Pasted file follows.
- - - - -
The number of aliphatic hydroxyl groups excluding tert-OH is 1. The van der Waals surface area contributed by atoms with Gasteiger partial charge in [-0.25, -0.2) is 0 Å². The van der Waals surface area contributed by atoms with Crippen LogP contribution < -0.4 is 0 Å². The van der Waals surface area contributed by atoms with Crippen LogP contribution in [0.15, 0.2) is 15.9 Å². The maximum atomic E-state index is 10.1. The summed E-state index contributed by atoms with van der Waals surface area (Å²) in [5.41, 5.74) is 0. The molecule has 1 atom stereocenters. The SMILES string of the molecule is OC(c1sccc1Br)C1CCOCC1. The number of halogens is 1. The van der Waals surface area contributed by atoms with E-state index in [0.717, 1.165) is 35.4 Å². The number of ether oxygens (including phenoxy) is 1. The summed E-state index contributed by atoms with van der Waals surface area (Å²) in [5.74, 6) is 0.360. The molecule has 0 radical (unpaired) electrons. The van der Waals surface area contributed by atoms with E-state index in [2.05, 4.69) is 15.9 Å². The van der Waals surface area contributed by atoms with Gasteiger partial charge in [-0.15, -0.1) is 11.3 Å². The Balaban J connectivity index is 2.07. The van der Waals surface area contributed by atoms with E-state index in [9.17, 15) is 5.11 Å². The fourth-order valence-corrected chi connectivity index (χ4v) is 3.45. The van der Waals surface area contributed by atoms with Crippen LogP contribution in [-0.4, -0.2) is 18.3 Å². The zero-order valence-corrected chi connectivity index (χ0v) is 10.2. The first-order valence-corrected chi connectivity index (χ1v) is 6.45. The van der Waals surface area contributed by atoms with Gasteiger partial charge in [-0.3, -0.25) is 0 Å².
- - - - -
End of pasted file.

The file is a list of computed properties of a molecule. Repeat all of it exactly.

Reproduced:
The number of aliphatic hydroxyl groups excluding tert-OH is 1. The van der Waals surface area contributed by atoms with Gasteiger partial charge in [-0.25, -0.2) is 0 Å². The van der Waals surface area contributed by atoms with Crippen LogP contribution < -0.4 is 0 Å². The van der Waals surface area contributed by atoms with Crippen LogP contribution in [0.15, 0.2) is 15.9 Å². The maximum atomic E-state index is 10.1. The summed E-state index contributed by atoms with van der Waals surface area (Å²) in [5.41, 5.74) is 0. The molecule has 1 atom stereocenters. The SMILES string of the molecule is OC(c1sccc1Br)C1CCOCC1. The number of halogens is 1. The van der Waals surface area contributed by atoms with E-state index in [0.717, 1.165) is 35.4 Å². The number of ether oxygens (including phenoxy) is 1. The summed E-state index contributed by atoms with van der Waals surface area (Å²) in [5.74, 6) is 0.360. The molecule has 0 radical (unpaired) electrons. The van der Waals surface area contributed by atoms with E-state index in [2.05, 4.69) is 15.9 Å². The van der Waals surface area contributed by atoms with Gasteiger partial charge in [-0.15, -0.1) is 11.3 Å². The Balaban J connectivity index is 2.07. The van der Waals surface area contributed by atoms with E-state index in [9.17, 15) is 5.11 Å². The fourth-order valence-corrected chi connectivity index (χ4v) is 3.45. The van der Waals surface area contributed by atoms with Crippen LogP contribution in [-0.4, -0.2) is 18.3 Å². The zero-order valence-corrected chi connectivity index (χ0v) is 10.2. The first-order valence-corrected chi connectivity index (χ1v) is 6.45. The van der Waals surface area contributed by atoms with Gasteiger partial charge in [-0.3, -0.25) is 0 Å².